Ulcerative colitis OSCE station


Ulcerative colitis is a type of inflammatory bowel disease (IBD) that affects the large intestine, or colon. It is an ongoing condition that can be unpredictable and cause periods of relapse and remission. Ulcerative colitis produces inflammation in the lining of the rectum and colon, resulting in painful ulcers, abdominal cramps, diarrhea, and more.

The exact cause of ulcerative colitis is unknown but it’s believed to be caused by a combination of environmental factors and genetics. It may also be triggered by an autoimmune reaction where your body mistakenly attacks its own cells in the digestive system. People with close relatives such as parents or siblings who have IBD are at higher risk for developing this condition themselves.

Now place yourself into this OSCE station as you help this patient ulcerative colitis. Test your knowledge below.

Question 1

A 25 year old male with ulcerative colitis develops a rash on the front of his shin. His GP gives him a course of flucloxacillin as a treatment for cellulitis.
He is allergic to macrolide antibiotics.

Is this a reasonable choice as a treatment for cellulitis?

  • Yes
  • No


Macrolide antibiotics are the antibiotics that end in “mycin” e.g. clarithromycin. They have reasonable gram positive coverage. Flucloxacillin is the current recommended first line antibiotic for the treatment of cellulitis.

Question 2

The patient has now Grown MRSA.

With regards the following statement:

The reason that the MRSA is not treated by the flucloxacillin is that the organism is gram negative unlike normal staphylococci which are gram positive

  • true
  • false


MRSA is still a gram positive staph aureus which is simply resistant to penicillin (tested using methicillin).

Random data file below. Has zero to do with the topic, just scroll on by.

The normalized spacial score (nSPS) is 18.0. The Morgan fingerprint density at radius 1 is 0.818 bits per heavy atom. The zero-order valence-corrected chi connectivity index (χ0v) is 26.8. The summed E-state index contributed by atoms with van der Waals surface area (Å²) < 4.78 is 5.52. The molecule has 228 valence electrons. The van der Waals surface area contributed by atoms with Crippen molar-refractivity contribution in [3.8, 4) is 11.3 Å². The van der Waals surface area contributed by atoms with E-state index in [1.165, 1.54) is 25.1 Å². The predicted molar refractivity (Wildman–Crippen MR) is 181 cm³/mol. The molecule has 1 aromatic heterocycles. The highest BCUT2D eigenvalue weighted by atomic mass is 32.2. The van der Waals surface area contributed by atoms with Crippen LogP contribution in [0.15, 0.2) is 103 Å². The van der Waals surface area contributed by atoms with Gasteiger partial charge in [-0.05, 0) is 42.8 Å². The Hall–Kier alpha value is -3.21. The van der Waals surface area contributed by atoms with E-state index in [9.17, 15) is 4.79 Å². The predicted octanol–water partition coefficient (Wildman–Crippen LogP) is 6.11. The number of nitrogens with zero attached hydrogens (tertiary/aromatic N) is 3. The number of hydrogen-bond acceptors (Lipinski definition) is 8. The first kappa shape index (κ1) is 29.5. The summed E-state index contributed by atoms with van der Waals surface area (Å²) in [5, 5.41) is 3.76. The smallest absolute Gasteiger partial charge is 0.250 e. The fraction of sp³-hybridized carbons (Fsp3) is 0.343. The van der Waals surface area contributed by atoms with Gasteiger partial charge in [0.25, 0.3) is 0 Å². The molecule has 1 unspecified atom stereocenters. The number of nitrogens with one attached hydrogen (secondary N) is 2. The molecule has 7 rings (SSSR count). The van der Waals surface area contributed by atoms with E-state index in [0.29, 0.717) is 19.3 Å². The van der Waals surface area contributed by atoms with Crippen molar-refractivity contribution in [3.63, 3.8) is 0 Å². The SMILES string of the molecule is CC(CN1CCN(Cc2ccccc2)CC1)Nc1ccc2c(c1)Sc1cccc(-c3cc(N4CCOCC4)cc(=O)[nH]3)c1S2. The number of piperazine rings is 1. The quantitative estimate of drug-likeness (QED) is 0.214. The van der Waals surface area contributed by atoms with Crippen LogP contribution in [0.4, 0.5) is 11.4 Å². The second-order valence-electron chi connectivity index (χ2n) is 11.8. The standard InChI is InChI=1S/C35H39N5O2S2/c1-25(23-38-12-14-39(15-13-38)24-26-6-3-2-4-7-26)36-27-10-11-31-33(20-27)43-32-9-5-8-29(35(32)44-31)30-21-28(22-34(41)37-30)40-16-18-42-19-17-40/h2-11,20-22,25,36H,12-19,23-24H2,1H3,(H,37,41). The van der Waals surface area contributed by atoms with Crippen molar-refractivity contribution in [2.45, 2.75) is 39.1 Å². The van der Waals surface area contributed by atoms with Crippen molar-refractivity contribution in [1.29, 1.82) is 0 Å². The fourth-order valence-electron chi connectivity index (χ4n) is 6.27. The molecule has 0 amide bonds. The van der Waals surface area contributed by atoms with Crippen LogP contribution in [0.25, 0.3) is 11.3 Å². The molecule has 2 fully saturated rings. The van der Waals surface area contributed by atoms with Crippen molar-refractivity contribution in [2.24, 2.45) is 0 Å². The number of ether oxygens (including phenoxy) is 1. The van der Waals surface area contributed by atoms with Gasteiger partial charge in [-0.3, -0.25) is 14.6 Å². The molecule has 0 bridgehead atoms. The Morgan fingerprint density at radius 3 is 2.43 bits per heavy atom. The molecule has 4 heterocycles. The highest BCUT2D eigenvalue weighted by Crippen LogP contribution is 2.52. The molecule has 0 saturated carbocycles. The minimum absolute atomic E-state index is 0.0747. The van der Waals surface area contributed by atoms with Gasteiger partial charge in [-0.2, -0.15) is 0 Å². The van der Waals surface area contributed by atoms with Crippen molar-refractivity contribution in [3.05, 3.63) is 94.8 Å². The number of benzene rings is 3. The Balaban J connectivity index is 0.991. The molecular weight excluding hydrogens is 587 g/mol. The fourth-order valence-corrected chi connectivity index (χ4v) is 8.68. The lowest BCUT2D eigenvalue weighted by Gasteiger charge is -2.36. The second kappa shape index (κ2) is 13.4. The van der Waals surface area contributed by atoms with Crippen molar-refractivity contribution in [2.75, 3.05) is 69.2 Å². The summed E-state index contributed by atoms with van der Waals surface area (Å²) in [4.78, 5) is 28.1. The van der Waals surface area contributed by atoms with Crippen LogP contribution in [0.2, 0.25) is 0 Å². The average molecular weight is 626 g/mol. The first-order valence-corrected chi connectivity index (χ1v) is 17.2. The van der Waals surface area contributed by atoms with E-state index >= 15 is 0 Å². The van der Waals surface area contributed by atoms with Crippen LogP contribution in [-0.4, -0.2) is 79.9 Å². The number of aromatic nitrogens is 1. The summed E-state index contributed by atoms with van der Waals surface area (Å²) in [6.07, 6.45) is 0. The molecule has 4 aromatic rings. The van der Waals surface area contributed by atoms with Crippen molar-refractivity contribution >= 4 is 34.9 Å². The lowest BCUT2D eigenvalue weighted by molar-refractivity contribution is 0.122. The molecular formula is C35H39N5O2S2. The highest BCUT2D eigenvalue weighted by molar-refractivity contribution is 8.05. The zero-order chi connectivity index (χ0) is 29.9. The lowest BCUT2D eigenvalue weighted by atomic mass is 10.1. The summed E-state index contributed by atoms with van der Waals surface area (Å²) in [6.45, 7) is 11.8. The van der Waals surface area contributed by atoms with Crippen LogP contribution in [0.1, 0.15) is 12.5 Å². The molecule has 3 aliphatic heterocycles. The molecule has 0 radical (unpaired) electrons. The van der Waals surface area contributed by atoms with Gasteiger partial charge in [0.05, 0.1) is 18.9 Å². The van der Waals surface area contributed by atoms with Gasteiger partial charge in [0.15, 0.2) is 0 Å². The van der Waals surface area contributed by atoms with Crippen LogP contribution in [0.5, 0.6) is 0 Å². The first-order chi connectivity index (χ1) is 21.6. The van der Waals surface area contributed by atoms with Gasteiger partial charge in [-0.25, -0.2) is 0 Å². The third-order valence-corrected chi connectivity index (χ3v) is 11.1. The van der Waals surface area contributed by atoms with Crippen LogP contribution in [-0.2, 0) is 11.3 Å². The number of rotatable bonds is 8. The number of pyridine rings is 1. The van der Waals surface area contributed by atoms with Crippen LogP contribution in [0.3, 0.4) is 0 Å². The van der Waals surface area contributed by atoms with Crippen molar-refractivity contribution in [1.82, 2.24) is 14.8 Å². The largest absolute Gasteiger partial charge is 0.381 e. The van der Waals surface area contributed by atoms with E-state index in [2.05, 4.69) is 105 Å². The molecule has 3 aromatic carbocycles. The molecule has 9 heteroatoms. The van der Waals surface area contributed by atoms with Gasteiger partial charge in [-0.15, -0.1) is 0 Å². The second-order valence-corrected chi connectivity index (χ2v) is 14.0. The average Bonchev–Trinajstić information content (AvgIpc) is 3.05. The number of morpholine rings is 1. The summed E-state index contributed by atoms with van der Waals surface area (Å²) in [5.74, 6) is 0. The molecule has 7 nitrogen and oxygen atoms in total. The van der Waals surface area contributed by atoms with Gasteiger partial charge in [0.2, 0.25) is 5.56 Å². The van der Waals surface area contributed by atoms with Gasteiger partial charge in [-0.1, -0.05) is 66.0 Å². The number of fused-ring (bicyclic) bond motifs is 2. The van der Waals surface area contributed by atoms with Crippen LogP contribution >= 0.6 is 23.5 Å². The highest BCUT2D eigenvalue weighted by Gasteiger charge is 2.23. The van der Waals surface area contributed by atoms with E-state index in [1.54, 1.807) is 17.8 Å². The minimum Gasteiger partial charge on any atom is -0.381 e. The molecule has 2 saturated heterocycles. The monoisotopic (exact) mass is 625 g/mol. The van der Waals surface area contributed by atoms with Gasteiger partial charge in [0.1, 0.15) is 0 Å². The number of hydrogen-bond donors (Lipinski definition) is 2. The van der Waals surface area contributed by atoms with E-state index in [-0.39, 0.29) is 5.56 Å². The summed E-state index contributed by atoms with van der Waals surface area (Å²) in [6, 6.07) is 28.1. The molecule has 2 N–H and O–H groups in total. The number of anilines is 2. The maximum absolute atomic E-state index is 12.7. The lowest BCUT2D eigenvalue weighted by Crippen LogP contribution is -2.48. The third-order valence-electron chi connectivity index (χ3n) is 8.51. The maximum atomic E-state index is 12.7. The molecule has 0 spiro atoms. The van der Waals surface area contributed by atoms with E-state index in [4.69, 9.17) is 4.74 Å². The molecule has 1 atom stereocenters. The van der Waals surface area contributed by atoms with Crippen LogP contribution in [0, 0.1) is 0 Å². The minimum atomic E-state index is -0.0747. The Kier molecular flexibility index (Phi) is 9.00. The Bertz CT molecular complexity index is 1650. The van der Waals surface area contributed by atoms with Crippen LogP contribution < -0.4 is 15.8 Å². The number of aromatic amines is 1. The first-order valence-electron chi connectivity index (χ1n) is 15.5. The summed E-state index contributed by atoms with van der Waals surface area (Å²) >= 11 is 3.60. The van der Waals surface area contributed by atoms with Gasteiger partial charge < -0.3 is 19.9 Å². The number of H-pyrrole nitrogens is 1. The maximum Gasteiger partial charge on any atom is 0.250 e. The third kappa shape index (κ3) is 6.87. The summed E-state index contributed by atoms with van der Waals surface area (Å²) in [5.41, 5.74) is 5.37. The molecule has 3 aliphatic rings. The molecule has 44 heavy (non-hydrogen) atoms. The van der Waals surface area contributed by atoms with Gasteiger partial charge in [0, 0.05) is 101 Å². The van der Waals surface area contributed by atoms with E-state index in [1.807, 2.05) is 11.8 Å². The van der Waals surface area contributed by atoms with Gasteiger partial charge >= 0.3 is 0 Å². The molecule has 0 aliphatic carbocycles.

Question 3

Despite receiving inpatient treatment for 11 weeks the area previously thought to be cellulitis has ulcerated and remained ulcerated for the previous 9 weeks. Given these findings it raises concerns about the possibility of …

  • Fungal infection
  • Protazoal infection
  • Pyoderma Gangrenosum
  • Livedo reticularis
  • Bullous Pemphigoid

Pyoderma Gangrenosum

Another exam classic, associated with the following elusive conditions including

Inflammatory bowel disease

About half are idiopathic.

Unresolving cellulitis in a young person should lead you to consider other (e.g. pyoderma) / additional (e.g. HIV, diabetes mellitus etc) diagnoses.

Pyoderma should be suspected in exam questions particularly when ulcers have an overhanding border with a violacious (violet) edge and fairly deep ulceration.

Pyoderma classically occurs on the legs.

All cases I have seen in rheumatology patients have occured here. It can occur in other areas (including the face and around stoma sites). This is important in IBD: remember peristomal cellulitis may in fact be pyoderma!

Bullous pemphigoind is a blistering skin rash and the presence of large bullae are needed to make the diagnosis (a bulla is a fliud filled sac which is between the epidermis and dermis).

Question 4

The swab of the ulcer comes back with the following result.

“The swab has grown staphylococcus aureus. This is a methicillin resistant strain.”

What is the most appropriate course of action to take?

  • Vancomycin
  • Cefuroxime
  • Co-Amoxiclav
  • Continue on flucloxacillin orally
  • Switch to flucloxacillin IV


Methicillin resistant staphlococcus aureus = MRSA

MRSA organisms which cause cellulitis are not treated by penicillin based antibiotics and a specific therapy for the treatment of MRSA is needed i.e. Vancomycin in this case from the list.

Other choics include teicoplanin and linezolid which is available in oral form.

Question 5

The chance of any person of being colonised with MRSA in the community is:

  • 1 in 30 000
  • 1 in 3 000
  • 1 in 300
  • 1 in 30
  • 1 in 3

1 in 3

The carriage of MRSA is in about 1 in 3 of the population. This is a smaller proportion than those who will “screen positive” from the standard screen for MRSA which currenly includes

Nasal swab
Axilla swab
Groin swab